Sir Andrew says the business school “would welcome the chance to work with a new sponsor who feels as passionately as we do about the importance of women in business”.
The centre is due to present early findings from its research on the career aspirations of Generation Y (people under 30) next month. This project has been funded by a consortium of eight companies: Accenture, Allen & Overy, Barclaycard Business, Baxter International, Cargill, KPMG, Johnson & Johnson and IBM.
Gerald Lema, corporate vice-president and president of Baxter’s Asia-Pacific region, says gender diversity is not only a social issue but also addresses one of the core challenges for organisations – talent.
“[Gender diversity] is an important focus of Baxter’s talent management programme globally. While there has been research to show the value gender diversity brings to corporations, there is much more that can be done,” he says.
“Organisations like the Centre for Women in Business play an important role in facilitating the exchange of ideas and generating awareness of the value of diversity and inclusion in the workplace.”
Lamia Walker, outgoing director of the centre, says it has survived until now largely thanks to the £250,000 she raised from the eight-strong consortium. She still hopes a sponsor will come forward.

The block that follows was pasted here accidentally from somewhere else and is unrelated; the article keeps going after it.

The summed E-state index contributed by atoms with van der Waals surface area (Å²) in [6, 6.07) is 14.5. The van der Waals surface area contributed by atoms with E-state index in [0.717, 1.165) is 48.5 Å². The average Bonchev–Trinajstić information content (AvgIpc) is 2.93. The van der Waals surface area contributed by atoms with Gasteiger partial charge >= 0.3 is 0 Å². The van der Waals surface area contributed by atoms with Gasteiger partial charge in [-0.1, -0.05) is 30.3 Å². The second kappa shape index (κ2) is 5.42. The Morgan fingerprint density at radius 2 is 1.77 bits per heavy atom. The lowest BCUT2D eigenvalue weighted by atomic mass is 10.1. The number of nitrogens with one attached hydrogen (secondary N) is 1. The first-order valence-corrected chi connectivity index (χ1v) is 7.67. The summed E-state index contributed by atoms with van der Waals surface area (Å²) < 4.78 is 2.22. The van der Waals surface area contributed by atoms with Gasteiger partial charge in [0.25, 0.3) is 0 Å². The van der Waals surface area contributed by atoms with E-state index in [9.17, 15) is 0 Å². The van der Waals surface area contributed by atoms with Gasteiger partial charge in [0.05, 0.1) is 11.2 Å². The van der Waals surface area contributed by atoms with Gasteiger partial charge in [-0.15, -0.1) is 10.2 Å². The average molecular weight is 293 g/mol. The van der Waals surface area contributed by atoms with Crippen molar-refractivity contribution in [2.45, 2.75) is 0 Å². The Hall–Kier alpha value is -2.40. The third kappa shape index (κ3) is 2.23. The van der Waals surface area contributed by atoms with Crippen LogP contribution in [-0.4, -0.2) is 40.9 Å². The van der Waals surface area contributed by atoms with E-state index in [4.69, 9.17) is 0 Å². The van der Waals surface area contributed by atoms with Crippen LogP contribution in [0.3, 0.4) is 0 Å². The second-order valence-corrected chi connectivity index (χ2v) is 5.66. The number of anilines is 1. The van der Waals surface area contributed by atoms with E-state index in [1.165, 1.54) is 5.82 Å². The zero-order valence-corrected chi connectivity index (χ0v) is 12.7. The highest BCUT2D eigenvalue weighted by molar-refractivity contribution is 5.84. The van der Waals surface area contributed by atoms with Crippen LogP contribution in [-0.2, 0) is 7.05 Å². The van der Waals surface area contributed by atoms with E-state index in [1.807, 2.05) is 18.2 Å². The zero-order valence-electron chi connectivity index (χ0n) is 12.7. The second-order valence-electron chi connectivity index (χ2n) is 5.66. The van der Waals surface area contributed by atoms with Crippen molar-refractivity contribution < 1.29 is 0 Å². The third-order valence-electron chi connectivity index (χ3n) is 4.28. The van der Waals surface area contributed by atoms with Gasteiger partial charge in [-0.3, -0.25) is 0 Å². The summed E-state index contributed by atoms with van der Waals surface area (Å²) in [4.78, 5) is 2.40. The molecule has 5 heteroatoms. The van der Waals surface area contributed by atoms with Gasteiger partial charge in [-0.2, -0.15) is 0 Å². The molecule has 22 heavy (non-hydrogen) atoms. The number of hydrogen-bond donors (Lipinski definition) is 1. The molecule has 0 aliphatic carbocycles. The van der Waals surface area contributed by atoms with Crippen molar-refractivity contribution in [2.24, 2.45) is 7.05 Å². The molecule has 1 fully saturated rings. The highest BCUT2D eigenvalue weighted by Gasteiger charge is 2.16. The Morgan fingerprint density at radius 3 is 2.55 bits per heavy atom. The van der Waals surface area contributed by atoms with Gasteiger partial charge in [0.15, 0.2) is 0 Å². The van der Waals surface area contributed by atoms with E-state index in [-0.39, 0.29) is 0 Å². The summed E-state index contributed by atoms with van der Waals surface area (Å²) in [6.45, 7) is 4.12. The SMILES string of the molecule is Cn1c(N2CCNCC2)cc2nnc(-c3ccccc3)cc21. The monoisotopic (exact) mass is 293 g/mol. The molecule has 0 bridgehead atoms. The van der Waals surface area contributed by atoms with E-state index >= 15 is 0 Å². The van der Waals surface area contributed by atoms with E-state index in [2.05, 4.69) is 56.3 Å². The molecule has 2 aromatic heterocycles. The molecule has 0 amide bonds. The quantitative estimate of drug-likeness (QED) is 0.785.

“We have made 15 corporate proposals for sponsorship, most in response to requests from supporters of our work,” says Ms Walker, who is taking up a post as European marketing director for the Graduate Management Admissions Council.
“We had nine pitches at board level, so we did get a long way. Three companies were ready to join a consortium deal for three years, but at the last minute one company said it could not do it.”
Very few business schools house centres for research into women in business, even though companies are increasingly focusing on ways to promote more women into their top teams. The exceptions include the UK-based Cranfield School of Management, which has the International Centre for Women Leaders, and Babson College in the US, which has a Center for Women’s Leadership.
Leading business schools have in general struggled to redress gender imbalance in their own student bodies and faculties. On average, little more than 30 per cent of MBA students are female.
Wharton and LBS, which shared first place in the Financial Times’ Global MBA programmes ranking this year, have 19 per cent and 23 per cent women faculty respectively. At Wharton 36 per cent of students are women and at LBS the figure is 25 per cent.
Ellen Miller, pictured above ,a former Lehman managing director who is executive-in-residence at the centre, says its continued existence is a matter of great interest to female applicants to LBS.
“There aren’t enough female students,” she says. “The MBA proposition for women is a good one. It’s a real-world degree and it counts. In a downturn more women should be thinking about that.”
Ms Miller, who is staying at the centre in a caretaker role, adds that the issue of women’s advancement will not go away.
“The centre did provide some really interesting research and acted as a great forum and it would be a shame for it not to continue in some shape or form, whether it focuses on women, or on work in the 21st century, or on leadership. Women are in the middle of those things and they should continue to be the main thrust.”